Had I practiced mindfulness or meditation, I would have noticed that I was taking advantage of my husband.
It all starts with knowing yourself.
- Do you really need your partner to go get you a glass of water?
- Do you really need to skip this meeting today for your mental health?
- How bad do you really feel today?
Sometimes you can still go to work if you have a cold, but it’s almost always better to skip work if you have the flu. So where is your depression at today — a cold, or a flu?
Mindfulness can include meditation, yoga, or journaling out some thoughts. If you want more information on mindfulness, I have a few great book recommendations here.
Know the difference between self-indulgence and self-care
Recently, I posed this question on Twitter (with a signal boost from Nicole Carman):
What is the line between self-care and self-indulgence? We all need a mental health break now and then, but when are you kind to yourself and when is it time to get off the couch and try something – anything – to fix it?
— Nicole Carman🖤 (@ItsNicoleCarman) January 3, 2019
Feel free to go read the thread if you need some clarification. The best advice that seemed to stem from the thread was this:
Self-care will always help you.
Self-indulgence will make you feel worse.
So you have a meeting scheduled today. You’re prepared, but you’re a little scared of your clients. What if they ask you a question that you’re not prepared to answer?
Assess your situation. If you’re so the meeting is going to give you a panic attack, don’t do it. Instead, if your finances or bosses allow it, get a bowl of popcorn and watch Moana. (At least, that’s how I do self-care; find what works for you.)
You can get the meeting notes later. There is no reason to put yourself in danger or unnecessary turmoil. Your bosses should understand.
Does this sound a little too specific? I needed this advice once before a meeting. I couldn’t make it, and I beat myself up over my perceived failure. It sent me into a state of depression for three weeks. Not even Moana could save me, and that’s when I KNOW I’m in deep.
But it wasn’t failure… nor was it self-indulgence. It was self-care. It was what I needed to do at that time.
On the flip side, if you are just having a little bit of anxiety, try to take deep breaths from your diaphragm. Remember that anxiety does good things for you, too. Maybe your fluttering heart isn’t telling you to run away; maybe it’s telling you to do your best.
OK, so you woke up at 9 AM today instead of 7. Now you’re depressed because it pushes your entire schedule back. You can’t fit in everything that you missed in that two-hour period. You can’t make up lost time anymore. Life is punishing you for having depression, and it’s unfair.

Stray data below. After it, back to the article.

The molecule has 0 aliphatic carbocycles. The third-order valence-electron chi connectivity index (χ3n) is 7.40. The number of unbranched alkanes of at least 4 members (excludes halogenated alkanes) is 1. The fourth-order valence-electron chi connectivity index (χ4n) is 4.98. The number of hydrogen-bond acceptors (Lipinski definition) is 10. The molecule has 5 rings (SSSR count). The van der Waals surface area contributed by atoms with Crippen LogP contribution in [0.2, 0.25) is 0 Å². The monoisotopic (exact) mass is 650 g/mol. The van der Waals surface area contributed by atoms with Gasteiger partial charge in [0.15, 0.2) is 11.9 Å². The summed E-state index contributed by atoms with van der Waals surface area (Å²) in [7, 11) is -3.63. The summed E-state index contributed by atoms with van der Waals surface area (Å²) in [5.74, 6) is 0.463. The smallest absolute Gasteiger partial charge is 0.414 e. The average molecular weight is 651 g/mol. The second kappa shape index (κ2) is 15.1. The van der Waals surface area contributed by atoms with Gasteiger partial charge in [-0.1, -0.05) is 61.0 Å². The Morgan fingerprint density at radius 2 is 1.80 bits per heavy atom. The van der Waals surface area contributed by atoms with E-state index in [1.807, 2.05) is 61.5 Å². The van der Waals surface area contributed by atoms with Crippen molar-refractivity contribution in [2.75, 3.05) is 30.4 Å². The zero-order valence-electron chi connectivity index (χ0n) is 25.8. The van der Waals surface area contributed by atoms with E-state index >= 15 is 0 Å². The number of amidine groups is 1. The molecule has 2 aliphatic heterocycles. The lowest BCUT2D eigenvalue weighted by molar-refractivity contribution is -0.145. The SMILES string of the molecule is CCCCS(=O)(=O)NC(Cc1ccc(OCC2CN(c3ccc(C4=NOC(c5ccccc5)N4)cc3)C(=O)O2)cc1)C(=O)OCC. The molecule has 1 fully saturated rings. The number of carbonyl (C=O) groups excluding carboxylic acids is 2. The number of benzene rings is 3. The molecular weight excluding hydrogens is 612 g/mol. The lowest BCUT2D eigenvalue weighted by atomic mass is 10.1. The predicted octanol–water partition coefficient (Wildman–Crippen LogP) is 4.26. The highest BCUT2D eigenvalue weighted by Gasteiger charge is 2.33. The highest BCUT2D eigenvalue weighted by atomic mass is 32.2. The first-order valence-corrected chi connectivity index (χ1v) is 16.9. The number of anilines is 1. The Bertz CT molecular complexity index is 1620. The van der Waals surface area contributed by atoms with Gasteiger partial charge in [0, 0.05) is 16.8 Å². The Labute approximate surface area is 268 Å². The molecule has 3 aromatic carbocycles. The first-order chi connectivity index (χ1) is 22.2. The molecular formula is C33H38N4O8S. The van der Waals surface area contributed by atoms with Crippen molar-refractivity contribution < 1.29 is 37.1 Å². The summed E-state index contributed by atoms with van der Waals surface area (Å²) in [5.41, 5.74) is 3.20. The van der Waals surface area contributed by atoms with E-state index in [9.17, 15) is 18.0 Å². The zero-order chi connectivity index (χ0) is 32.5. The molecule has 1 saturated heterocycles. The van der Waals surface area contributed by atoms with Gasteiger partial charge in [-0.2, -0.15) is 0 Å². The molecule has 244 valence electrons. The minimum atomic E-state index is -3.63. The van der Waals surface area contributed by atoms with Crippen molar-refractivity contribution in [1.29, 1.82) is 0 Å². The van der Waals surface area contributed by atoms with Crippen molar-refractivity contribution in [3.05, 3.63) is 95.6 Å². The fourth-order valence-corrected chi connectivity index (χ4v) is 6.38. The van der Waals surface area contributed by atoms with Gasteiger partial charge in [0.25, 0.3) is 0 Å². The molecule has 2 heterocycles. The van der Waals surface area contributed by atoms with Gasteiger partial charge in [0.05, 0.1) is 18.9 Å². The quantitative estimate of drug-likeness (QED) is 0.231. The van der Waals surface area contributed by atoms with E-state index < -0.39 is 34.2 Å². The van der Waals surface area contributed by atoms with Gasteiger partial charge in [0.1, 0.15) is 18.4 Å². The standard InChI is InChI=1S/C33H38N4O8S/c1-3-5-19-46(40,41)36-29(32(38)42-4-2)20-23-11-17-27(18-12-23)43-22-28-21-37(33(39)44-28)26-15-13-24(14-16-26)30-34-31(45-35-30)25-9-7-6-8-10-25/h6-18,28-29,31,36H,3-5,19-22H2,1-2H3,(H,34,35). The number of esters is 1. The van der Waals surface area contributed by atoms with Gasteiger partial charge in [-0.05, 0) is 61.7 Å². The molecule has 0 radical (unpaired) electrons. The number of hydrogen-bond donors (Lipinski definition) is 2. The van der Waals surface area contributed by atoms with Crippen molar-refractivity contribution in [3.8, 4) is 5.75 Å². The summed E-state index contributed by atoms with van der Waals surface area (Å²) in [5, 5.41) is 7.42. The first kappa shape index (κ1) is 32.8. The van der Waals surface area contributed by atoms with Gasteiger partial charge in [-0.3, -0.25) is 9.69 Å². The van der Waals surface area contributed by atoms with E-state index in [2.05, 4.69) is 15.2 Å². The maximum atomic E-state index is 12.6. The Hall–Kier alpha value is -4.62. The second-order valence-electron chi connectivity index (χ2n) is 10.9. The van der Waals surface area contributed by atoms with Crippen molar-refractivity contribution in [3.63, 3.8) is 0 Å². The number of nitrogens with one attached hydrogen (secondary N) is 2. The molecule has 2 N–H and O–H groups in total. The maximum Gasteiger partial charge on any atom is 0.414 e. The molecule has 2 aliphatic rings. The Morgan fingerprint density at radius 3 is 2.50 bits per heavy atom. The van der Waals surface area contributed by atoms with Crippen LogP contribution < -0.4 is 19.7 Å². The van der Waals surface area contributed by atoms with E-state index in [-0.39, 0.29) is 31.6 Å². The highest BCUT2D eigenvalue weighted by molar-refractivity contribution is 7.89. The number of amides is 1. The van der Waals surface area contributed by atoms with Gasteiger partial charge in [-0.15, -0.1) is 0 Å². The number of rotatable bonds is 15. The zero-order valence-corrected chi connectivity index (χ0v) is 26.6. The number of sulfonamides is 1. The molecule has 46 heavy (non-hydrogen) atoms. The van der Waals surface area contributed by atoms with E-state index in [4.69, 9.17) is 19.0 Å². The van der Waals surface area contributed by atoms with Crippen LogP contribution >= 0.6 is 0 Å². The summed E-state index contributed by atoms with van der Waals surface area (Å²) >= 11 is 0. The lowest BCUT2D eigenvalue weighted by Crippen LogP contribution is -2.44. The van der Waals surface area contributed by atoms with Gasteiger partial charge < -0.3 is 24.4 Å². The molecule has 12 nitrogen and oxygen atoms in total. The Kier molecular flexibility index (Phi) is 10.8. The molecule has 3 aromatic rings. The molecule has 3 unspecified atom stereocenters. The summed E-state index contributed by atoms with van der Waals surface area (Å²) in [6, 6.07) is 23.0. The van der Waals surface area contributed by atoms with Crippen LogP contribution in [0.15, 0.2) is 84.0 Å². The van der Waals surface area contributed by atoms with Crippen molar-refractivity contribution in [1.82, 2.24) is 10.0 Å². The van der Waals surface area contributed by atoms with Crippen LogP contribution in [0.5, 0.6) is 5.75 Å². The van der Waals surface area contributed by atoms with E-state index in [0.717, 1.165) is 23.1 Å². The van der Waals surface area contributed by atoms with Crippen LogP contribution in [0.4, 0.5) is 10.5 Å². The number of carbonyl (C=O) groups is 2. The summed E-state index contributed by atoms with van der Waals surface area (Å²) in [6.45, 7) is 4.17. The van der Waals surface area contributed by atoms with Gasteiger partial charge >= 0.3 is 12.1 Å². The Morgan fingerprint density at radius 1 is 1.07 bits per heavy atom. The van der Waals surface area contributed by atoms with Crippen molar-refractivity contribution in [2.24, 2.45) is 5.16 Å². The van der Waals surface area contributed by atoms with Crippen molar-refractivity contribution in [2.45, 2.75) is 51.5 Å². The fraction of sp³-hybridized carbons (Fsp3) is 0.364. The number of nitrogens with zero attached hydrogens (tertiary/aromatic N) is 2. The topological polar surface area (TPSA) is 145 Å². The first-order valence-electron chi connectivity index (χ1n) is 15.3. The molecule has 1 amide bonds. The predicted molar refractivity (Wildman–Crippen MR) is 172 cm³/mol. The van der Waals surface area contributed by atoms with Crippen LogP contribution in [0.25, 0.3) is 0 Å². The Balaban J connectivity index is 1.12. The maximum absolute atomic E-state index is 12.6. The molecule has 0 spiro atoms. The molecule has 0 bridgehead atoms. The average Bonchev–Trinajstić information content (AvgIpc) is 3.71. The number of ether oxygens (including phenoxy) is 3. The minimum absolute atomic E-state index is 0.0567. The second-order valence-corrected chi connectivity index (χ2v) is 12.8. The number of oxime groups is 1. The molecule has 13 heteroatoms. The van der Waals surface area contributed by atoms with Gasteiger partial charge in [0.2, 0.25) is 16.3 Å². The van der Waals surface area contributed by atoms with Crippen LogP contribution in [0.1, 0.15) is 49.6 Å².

It’s OK to feel those things for a couple of minutes. Count to one hundred and let yourself whine in your head. Throw a little temper tantrum if it helps.
Then, take a deep breath.
You planned to exercise today; how important is that? If you have a list of goals, and exercising every day is #1 on the list, then you can still make time to do it later in the day. But if your goal is to write 1,000 words every day and you don’t think you can fit in exercise, cross it off the list.
You’ve revised your schedule, and crossed off all the items that don’t seem as important. Looking at it now, you realize it’s only going to be a half-productive day. Again.
Don’t blame yourself. Focus on all the things you are getting done, and not the ones you aren’t.
This lesson is important for me, too. I love beating myself up over a few missed items on my agenda. It’s like my favorite hobby. But there’s something you and I both need to remember, always:
Your schedule is your servant, not your master.
If your schedule isn’t working for you, fire it and get a new one. It doesn’t make you weak; it means you’re getting to know yourself and your limits.
Similarly, don’t look at your daily schedule and think, I need to do better. Congratulate yourself on your progress, and think about how you can build on it.
Part of what defines mental illness is its interference with your daily life. That’s the difference between getting depressed over a breakup and being depressed over nothing. You’ll get over the breakup eventually. Depression just keeps coming back.
Mental health days are so important. If your finances or bosses allow it, don’t feel bad about taking the occasional afternoon off of work. Depression is an illness, so telling your boss you don’t feel well is perfectly valid and true. You don’t have to tell them it’s a heart-feeling more than a stomach-feeling.
But know if your depressive symptoms last more than a few days, or they are interrupting your workflow more than once every two weeks, this is not normal. You can get better, and you deserve it.
If you can’t afford therapy (and let’s face it, many people can’t), there is still help available to you. Check out some of these self-help resources. Many of them cost less than $10, and they might pave the way to a happier, more habitual you.